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  • Writer's pictureRon Budd

What Does It Mean to Be 21st Century Literate?

Updated: Sep 28, 2023

"The definition of literacy has truly evolved. It is no longer accurate to say that being able to read and write defines an individual as being literate. Instead, it is more accurate to look at the bigger picture. Competency and experience in different environments will allow people to become considered literate in today’s standards" (Oxford, 2018). It's necessary that educators teach their students a new definition of what it exactly means to be 21-centry literate and “to try new things, and work with students to find where learning is most comfortable for them to succeed” (Lynch, 2018).

So, in the past a there were two essential skills a person needed in order to be considered literate; those essential skills were the skills of reading and writing. Conversely, in 2021 a new definition of literacy and the essential skills associated with it has emerged. Modern literacy or 21st Century Literacy is a new definition of literacy for a new century. Since the advent of the digital age, technology and, more importantly, informational technology has gone through rapid development. People today receive information from a variety of sources and in a variety of mediums. A person must be able to decode all this data in order to effectively participate in our digital age. People need an additional skill set above and beyond reading and writing. That new skill set can best be described as 21st Century Literacy skills. With this new definition of literacy and the associated skills, several questions arise.

So what are the essential 21st Century Literacy skills? 21st Century Literacy skills can be defined as “literacy skills (that) increasingly reflect technology use and the abilities necessary to problem-solve, collaborate, and present information through multimedia” (Pilgrim, Jodi; Martinez, Elda E.p.60 ,2013). As you might have been able to surmise, the new literacy is heavily dependent upon a person’s ability to decode, assimilate and distribute new information effectively. A big part of these new literacy skills depends upon a person demonstrating informational literacy.

I’m sure the next question on your mind might be, ‘what is informational literacy?’ “Informational literacy has been historically used to reference the literacy skills needed for information access and problem-solving. (Pilgrim, Jodi; Martinez, Elda E.p.60 ,2013).” To put it succinctly, 21st-Century Literacy is the ability to utilize information regardless of its source. A 21st-Century Literate individual is fully integrated and empowered to maximize the data around them no matter where or how it arrives.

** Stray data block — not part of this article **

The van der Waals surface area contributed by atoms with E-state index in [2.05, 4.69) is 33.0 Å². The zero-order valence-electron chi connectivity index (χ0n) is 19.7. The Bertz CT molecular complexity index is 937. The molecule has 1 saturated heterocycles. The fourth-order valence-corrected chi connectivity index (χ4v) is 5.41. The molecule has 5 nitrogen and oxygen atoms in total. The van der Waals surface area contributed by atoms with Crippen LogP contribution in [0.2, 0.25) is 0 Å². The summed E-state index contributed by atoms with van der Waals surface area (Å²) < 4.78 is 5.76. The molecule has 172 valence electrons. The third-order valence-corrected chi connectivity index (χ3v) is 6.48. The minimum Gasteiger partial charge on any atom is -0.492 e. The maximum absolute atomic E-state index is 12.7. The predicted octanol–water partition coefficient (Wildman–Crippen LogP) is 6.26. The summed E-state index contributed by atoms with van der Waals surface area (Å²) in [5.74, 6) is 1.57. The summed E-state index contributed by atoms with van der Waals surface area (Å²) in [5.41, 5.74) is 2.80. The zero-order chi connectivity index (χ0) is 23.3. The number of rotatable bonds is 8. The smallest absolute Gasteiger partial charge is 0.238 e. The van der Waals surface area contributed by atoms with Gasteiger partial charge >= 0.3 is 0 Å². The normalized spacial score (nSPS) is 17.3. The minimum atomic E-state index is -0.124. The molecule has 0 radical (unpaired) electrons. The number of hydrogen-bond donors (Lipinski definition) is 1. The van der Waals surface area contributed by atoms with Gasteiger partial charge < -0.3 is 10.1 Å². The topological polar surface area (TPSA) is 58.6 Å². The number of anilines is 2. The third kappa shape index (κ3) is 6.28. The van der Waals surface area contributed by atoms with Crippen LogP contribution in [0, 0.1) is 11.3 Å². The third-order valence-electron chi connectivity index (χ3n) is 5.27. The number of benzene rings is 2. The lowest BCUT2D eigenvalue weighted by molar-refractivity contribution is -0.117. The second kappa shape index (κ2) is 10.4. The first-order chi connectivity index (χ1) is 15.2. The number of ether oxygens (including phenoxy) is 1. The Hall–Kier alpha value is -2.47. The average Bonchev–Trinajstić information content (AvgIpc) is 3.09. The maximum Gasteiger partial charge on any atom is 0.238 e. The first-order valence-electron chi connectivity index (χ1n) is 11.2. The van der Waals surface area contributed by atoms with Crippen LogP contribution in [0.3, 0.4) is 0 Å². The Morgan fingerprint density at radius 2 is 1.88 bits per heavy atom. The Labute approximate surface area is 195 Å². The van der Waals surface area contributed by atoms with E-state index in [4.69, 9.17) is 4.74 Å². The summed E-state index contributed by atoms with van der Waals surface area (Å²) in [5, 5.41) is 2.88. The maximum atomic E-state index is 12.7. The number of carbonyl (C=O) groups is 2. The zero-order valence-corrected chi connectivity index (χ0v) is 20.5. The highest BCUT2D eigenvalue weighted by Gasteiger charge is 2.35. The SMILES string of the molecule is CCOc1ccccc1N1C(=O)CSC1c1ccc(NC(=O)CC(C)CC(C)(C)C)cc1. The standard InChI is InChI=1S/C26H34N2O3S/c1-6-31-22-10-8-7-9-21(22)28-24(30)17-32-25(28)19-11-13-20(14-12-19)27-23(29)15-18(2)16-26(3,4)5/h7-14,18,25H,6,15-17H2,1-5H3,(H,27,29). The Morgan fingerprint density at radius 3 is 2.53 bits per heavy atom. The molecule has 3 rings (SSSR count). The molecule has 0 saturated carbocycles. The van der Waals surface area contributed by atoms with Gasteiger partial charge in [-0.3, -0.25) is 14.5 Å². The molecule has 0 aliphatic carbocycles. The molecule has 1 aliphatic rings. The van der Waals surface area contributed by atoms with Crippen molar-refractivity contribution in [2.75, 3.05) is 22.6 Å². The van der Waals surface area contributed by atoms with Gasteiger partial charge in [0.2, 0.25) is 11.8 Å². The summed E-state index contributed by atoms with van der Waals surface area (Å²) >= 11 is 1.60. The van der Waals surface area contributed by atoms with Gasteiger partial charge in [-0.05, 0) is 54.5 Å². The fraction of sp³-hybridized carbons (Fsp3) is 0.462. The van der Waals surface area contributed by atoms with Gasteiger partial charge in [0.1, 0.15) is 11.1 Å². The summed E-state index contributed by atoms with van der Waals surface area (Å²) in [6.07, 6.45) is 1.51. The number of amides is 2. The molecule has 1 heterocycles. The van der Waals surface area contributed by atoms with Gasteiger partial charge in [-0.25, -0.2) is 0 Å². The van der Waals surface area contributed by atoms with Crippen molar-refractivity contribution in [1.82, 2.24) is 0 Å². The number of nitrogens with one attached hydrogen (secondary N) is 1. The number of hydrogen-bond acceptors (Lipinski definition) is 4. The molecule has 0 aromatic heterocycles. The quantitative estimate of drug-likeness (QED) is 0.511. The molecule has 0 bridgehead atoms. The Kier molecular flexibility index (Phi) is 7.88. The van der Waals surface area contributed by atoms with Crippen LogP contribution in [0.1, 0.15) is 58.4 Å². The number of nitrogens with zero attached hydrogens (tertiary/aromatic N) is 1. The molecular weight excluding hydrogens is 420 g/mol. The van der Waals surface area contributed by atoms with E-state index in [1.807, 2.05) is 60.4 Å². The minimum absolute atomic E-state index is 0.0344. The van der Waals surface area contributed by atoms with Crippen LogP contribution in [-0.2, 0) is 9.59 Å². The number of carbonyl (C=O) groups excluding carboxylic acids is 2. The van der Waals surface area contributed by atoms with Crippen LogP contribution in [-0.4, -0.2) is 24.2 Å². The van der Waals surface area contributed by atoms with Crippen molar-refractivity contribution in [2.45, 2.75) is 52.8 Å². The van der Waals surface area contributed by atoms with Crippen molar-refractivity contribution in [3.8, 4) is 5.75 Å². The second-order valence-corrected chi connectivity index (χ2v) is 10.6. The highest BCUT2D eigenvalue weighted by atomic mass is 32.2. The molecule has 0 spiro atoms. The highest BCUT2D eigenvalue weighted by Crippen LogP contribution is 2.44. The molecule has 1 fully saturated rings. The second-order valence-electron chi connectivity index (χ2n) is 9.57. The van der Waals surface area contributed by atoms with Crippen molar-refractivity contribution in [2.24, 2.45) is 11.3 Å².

Finally, the last question is, “how does a person gain these new literacy skills?” That’s where the teachers come in. Their role is to provide students with the 21st-century skill set. They do this by adapting their classroom and teaching methodologies to reflect the needs of our century. This is something that can only be done through design implementation, which is the idea of building the classroom to fit the student, not building the student to fit the classroom. This can only be effectively done when the classroom is designed to impart 21st-Century Literacy, which can only be done with the right tools. Students need access to technology within the classroom so they can grow into it. Once this has been accomplished, the student is prepared to participate in their environment. References:

Defining Literacy in the 21st Century: A Guide to Terminology and Skills

Pilgrim, Jodi; Martinez, Elda E. Texas Journal of Literacy Education. Sam Houston State University, 1908 Bobby Marks Drive Box 2119, Huntsville, TX 77341. Web site:

Lynch, E. (2018, July 18). Elements of a Literacy-Rich 21st Century Classroom. Retrieved March 1, 2021, from

Oxford, B. (2018, September 23). Redefining Literacy in the 21st Century. Lynch, E. (2018, July 18). Elements of a Literacy-Rich 21st Century Classroom. Retrieved March 1, 2021, from

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